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Research Report

Community forest management in the Peruvian Amazon: A literature review

Rosa Cossío
Mary Menton
Peter Cronkleton
Anne Larson
Copyright Date: Jan. 1, 2014
Pages: 31
OPEN ACCESS
https://www.jstor.org/stable/resrep02344
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Table of Contents

  1. (pp. 1-1)

    For a long time, the predominant focus of international interest in tropical forests was on forest preservation and biodiversity conservation. Recent years, however, have seen a gradual shift away from this “fortress conservation” (Brockington 2002) toward sustainable forest management, in which local people’s needs are reconciled with biodiversity conservation (Schwartzman et al. 2000; Wilhusen et al. 2002). In the 1990s, integrated conservation and development projects (ICDPs) became common (Hughes and Flintan 2001), including projects that supported community-based sustainable management of forests for environmental services, timber and non-timber forest products (NTFPs). These community forest management (CFM) projects were designed as an...

  2. (pp. 1-8)

    Peru has the second largest area of natural forest in South America, and the ninth largest in the world (Schwartz 2004), and Peru’s forests are among the Earth’s most significant areas of biodiversity and endemism (Oliveira et al. 2007). The forests of the Peruvian Amazon cover a total of 73 million ha, or 60% of the country’s total land area (MINAM and MINAG 2011). A total of 78% of the Peruvian Amazon (47% of the country) lies in four administrative regions (Loreto, Ucayali, Madre de Dios and San Martin) (MINAM 2009). Almost 8% of Peru’s population lives in these regions,...

  3. (pp. 8-17)

    As described in Section 2, traditional livelihood strategies in the Peruvian Amazon include multiple products from the forest–farm interface. Therefore, CFM is only one of several elements in rural livelihood strategies, although it does have the potential to be a major approach to supporting the production of timber or NTFPs for economic gain (Gaviria 2010). For many decades, forest policies in Peru reflected little government interest in the long-term management of forests. Under the 2000 forestry law, however, initiatives for forest resource management emerged among peasant and native communities in the Amazon. For example, in 2005, more than 50...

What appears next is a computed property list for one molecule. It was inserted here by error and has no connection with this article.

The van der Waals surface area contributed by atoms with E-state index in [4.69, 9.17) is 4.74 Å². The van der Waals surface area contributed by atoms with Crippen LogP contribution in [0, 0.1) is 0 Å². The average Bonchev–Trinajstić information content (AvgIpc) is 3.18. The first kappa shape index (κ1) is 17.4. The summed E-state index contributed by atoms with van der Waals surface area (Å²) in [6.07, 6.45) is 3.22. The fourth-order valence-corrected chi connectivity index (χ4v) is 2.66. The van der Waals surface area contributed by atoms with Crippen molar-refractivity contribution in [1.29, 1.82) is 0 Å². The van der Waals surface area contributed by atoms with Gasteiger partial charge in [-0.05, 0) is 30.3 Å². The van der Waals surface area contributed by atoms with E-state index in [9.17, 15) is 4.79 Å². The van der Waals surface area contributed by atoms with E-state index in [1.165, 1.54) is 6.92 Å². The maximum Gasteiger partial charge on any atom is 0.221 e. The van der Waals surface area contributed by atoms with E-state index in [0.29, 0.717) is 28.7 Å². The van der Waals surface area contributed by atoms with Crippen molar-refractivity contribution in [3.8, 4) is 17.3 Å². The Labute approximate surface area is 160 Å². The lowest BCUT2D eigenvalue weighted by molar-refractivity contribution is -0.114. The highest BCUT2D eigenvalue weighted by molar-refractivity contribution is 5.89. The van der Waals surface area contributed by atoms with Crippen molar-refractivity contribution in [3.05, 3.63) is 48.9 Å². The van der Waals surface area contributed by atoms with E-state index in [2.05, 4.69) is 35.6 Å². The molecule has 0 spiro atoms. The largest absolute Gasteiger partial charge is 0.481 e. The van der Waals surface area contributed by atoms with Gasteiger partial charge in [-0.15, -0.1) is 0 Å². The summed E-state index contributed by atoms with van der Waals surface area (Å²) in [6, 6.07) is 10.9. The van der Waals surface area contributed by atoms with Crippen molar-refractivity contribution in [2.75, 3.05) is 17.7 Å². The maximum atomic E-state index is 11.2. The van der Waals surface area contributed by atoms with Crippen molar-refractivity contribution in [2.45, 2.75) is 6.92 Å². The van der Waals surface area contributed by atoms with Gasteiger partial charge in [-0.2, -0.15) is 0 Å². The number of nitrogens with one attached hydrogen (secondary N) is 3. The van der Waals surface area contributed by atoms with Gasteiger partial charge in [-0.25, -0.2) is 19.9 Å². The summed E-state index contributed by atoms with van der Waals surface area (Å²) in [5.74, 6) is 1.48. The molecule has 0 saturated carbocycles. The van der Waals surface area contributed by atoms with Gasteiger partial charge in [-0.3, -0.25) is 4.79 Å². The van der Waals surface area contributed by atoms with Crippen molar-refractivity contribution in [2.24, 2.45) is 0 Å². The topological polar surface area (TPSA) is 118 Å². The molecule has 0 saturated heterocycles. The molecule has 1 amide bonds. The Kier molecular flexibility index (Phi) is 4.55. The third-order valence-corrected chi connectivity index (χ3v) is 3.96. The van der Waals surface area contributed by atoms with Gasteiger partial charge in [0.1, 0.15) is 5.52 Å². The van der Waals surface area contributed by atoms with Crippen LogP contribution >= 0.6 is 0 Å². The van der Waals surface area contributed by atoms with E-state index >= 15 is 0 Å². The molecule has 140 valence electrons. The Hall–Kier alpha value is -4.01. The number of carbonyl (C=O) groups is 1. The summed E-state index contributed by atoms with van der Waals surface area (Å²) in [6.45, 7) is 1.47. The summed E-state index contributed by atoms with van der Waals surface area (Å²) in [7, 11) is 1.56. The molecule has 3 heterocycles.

4. (pp. 17-17)

    In Peru, forest resources make an important contribution to rural livelihoods, particularly in the Amazon region. Traditionally, most forest use in the Peruvian Amazon has been for subsistence; however, indigenous peoples and other traditional forest users (ribereños and colonists) also engage in commercial activities to generate income from forest products. Despite ancestral use of Amazonian forests by traditional users, they continue to struggle for access to forests and land rights, which jeopardizes their livelihoods, particularly given increasing deforestation rates.

    Community forest management takes many forms. People throughout the Amazon have long used shifting cultivation systems that rely on forest resources;...